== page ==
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France asks Apple to withdraw the iPhone 12 from sale

PARIS (AP) — French regulators have ordered Apple to stop selling the iPhone 12, saying it emits levels of electromagnetic radiation above European Union exposure standards. The company disputed the findings and said the device complied with regulations.

The French government agency that manages wireless communications frequencies issued the order after the iPhone 12 recently failed one of two types of tests relating to electromagnetic waves capable of being absorbed by the body.

It’s unclear why the phone, released in late 2020, failed to pass the agency’s latest round of testing and why it was only this particular model.

France’s digital minister said radiation levels from the iPhone 12 are still well below levels that scientific studies show could harm users, and the agency itself acknowledges that its tests do not reflect a typical phone usage.

The National Frequency Agency on Tuesday called on Apple to “implement all available means to quickly remedy this malfunction” for phones already in use and indicated that it would monitor device updates. If they don’t work, “Apple will have to recall” phones already sold, he says.

The agency recently tested 141 cell phones and found that when the iPhone 12 is hand-held or carried in a pocket, its electromagnetic energy absorption level is 5.74 watts per kilogram, more than the European standard of 4 watts per kilogram.

The phone passed a separate test of radiation levels for devices kept in a jacket or bag, the agency said.

Radiation limits are set “well below the level at which harm can occur”, and therefore a slight increase above the threshold “is unlikely to have health consequences”, said Malcolm Sperrin, director of medical physics at the Royal Berkshire hospital group in the United Kingdom. .

iPhone 12 users should be able to download an update that prevents radiation exposure from exceeding the limit, Sperrin said.

It’s unclear why this particular model appears to emit higher radiation, but it “may be associated with the initial connection stage when the phone ‘searches’ for a transmit/receive signal,” he said.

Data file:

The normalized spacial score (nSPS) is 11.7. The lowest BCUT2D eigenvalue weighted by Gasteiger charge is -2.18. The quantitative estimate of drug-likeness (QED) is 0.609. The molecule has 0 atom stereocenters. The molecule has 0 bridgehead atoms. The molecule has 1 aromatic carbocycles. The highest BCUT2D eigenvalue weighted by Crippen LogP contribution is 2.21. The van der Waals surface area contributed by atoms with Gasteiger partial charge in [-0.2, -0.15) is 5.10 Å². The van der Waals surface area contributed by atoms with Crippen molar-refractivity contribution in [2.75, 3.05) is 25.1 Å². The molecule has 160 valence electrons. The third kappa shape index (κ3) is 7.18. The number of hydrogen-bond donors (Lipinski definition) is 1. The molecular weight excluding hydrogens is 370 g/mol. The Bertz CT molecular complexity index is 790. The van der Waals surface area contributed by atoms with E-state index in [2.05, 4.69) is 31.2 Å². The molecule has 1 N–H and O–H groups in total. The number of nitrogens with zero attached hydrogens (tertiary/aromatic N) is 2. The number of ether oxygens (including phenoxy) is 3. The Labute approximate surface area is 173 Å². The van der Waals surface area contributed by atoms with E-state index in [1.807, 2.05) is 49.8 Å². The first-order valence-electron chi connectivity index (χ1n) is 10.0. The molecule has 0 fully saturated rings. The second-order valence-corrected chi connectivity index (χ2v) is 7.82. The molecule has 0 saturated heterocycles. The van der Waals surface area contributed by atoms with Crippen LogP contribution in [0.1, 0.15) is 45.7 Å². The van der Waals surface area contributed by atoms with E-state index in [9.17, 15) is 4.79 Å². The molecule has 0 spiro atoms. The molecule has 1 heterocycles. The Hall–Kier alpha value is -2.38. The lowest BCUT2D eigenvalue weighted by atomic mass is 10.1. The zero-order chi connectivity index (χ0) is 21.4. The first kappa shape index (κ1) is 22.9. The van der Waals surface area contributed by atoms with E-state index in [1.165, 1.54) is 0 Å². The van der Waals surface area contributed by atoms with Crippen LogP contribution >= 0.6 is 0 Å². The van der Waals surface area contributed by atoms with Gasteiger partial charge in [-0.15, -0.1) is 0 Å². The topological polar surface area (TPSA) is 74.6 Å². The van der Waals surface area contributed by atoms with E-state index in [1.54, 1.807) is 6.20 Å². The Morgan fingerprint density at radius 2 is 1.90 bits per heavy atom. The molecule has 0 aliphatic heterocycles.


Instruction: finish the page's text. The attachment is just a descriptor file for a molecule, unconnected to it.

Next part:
Apple said the iPhone 12 has been certified by several international organizations and complies with all applicable radiation regulations and standards around the world.

The American technology company said it had provided the French agency with several laboratory results carried out both by the company and by third-party laboratories proving the conformity of the phone.

Jean-Noël Barrot, Minister responsible for Digital Affairs, declared on France Info that the National Frequency Agency “is responsible for controlling our phones which, as software updates progress, can emit a little more or a little fewer electromagnetic waves. »

He said the iPhone 12’s radiation levels are “slightly higher” than EU standards, but “significantly lower than the levels at which scientific studies estimate there could be consequences for users.” But the rule remains the rule. »

The agency’s tests are conducted in a diagnostic lab that uses a fluid-filled mold simulating a human head and body with brain and muscle tissue. The devices transmit at maximum power during the six-minute test, the agency says on its website, acknowledging that the tests “do not reflect the most common use of a phone.”

During calls, the phone only transmits half the time when the user is speaking, and calls rarely last six minutes, the agency said. Using mobile internet or video lasts longer, but the phone “rarely transmits more than 10% of the time”, we add.

Cell phones have been labeled a “possible” carcinogen by the World Health Organization’s cancer research division, putting them in the same category as coffee, diesel fumes and the pesticide DDT. The radiation produced by cell phones cannot directly damage DNA and is different from more powerful types of radiation like X-rays or ultraviolet light.

Although cell phones have been widely used for years, studies have not shown a clear link to adverse health effects like cancer, headaches and cognitive function, said Ian Scivill, a senior scientist. specializing in radiation at the Royal Hallamshire Hospital in the United Kingdom. .

Experts have recommended that people concerned about exposure to cell phone radiation use headphones or send text messages.


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